Apparently there is room for more than one Braxton. Yep. Tamar Braxton, the younger sister of multiplatinum R&B singer is living up her moment in the spotlight. Tamar previously released a solo album, Tamar, but that was way back in 2000. Now 13 years later, Braxton returns with the biggest solo hit of her career (“Love and War”) and an album poised to make a much larger wave than Tamar ever could. Love and War accomplishes what it is supposed to; it introduces (or reintroduces) Tamar Braxton as a worthwhile R&B artist in her own right. Is it impressive? I wouldn’t call it that, but vocally, Braxton definitely has the pipes and the best songs do shine radiantly.
“The One” opens up the album nicely, sampling the’s “Juicy”. Brief at just under three minutes and a pretty simplistic number, “The One” still manages to pack a punch. “I don’t want nobody else / baby all I need is you / you are the one I want / and don’t want nobody else…” Been there, done that, but worthwhile. “Tip Toe” is a major contrast, with it’s breathy vocals and excellent, hip-hop savvy/contemporary R&B sound. While it’s slick sounding, the song itself – a cut about gossip and whatnot – lacks depth. Sure, this cut would be perfect for Ciara, , or somebody more dance-oriented, but for a such a big voiced diva like Tamar, it’s not a perfect fit.
“Stay and Fight” is a better fit, giving Tamar a big, adult contemporary R&B ballad. It’s not quite the most rousing ballad I’ve ever heard, but the pieces are there and Braxton’s ad libs in her upper register are superb. “I want to stay and fight for you / fight ‘til my heart is black and blue / fight ‘til there’s nothing left / not a single strand of the love we had…”, she sings passionately. What better followup than her ‘ace in the hole’ “Love and War”, easily one of the better R&B tracks of the year. “We stay on the front lines / yeah but we’re still here after the bomb drops / we go so hard we lose control / the fire starts then we explode / when the smoke clears we dry our tears / only in love in war”, she sings memorably on the refrain. Well produced with a nice, nuanced vocal from Braxton, “Love and War” is valedictory by all means.
“All The Way Home” is none too shabby itself, contrasting the emotional balladry of “Love and War” with more groove. This cut has ‘one foot in the door’ of the past yet possesses the modern vibe of present R&B trends. Vocally, Tamar continues to impress, making the previous “Tip Toe” seem like an ill song choice. But, Tamar isn’t satisfied to stick most true to herself. The brief “One On One Fun” is a departure with it’s clubby production, not unlike Rihanna’s “Birthday Cake”. Sure, it doesn’t shine like “Love and War”, but it’s no deal breaker. Its sibling cut, “She Did That”, another ‘interlude’ you might say, is less satisfactory, feeling youngish for the mature, 36-year old Braxton. That’s not to say 36-year olds can’t have fun, but “She Did That” is not a perfect match. “Hot Sugar” is a better crack at it perhaps, but still, it seems a better song for say Beyoncé. Still, the groove is electrifying as it the overall production from Kyle “K2” Stewart II.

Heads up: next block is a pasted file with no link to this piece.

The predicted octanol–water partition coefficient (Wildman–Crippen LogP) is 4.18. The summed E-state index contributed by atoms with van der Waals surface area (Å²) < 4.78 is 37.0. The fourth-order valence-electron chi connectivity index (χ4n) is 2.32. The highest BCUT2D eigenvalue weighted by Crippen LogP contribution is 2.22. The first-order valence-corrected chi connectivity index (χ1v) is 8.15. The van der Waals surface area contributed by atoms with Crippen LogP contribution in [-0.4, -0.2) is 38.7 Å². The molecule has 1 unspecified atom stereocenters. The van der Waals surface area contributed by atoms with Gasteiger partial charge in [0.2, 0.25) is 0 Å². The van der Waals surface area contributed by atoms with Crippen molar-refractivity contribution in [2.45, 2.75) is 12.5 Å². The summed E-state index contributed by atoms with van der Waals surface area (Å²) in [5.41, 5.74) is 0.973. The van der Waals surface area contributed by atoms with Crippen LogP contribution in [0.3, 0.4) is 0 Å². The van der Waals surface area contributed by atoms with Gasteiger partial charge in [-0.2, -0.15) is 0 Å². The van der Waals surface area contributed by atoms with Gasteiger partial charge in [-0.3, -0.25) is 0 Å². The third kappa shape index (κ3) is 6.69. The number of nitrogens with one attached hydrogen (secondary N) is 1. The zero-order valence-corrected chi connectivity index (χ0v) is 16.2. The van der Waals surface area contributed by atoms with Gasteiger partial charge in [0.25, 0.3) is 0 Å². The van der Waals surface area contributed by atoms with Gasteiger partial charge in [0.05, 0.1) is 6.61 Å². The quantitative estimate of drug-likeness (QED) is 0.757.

“Pieces” is more relaxed and returns Braxton back to the adult R&B sound. It’s not ‘the second coming’, but its a sound enough script. “Where It Hurts” is more triumphant, with Braxton shining most at the end when her ad libs reach for the stratosphere. At this point, the formula has grown predictable, but “Where It Hurts” offers enough to please. So does “Prettiest Girl”, where her man has made her “feel like [she’s] the prettiest girl in the world…” Simple? Yep, but we all love compliments and flattery, right? The big drums anchor “Sound of Love” well, even if it is somewhat undercooked in parts. “White Candle” isn’t bad either, though it also doesn’t compare to “Love and War”. The inspirational “Thank You Lord” closes most editions, though some also include “Black Tears” as a bonus.
Overall, Love and War is a solid effort, though not a game changer. Braxton has a fine voice, particularly when she allows her self to let loose. However, this effort has some inconsistencies and sometimes song choice itself plagues Braxton. I understand wanting to promote yourself to as wide an audience as possible, but some of the hip-hop sensible numbers don’t make much sense with the sophisticated Tamar Braxton.
Favorites: “The One”; “Stay and Fight”; “Love and War”; “Where It Hurts”; “Prettiest Girl”
Tamar Braxton | Love and War | Epic | US Release Date: September 3, 2013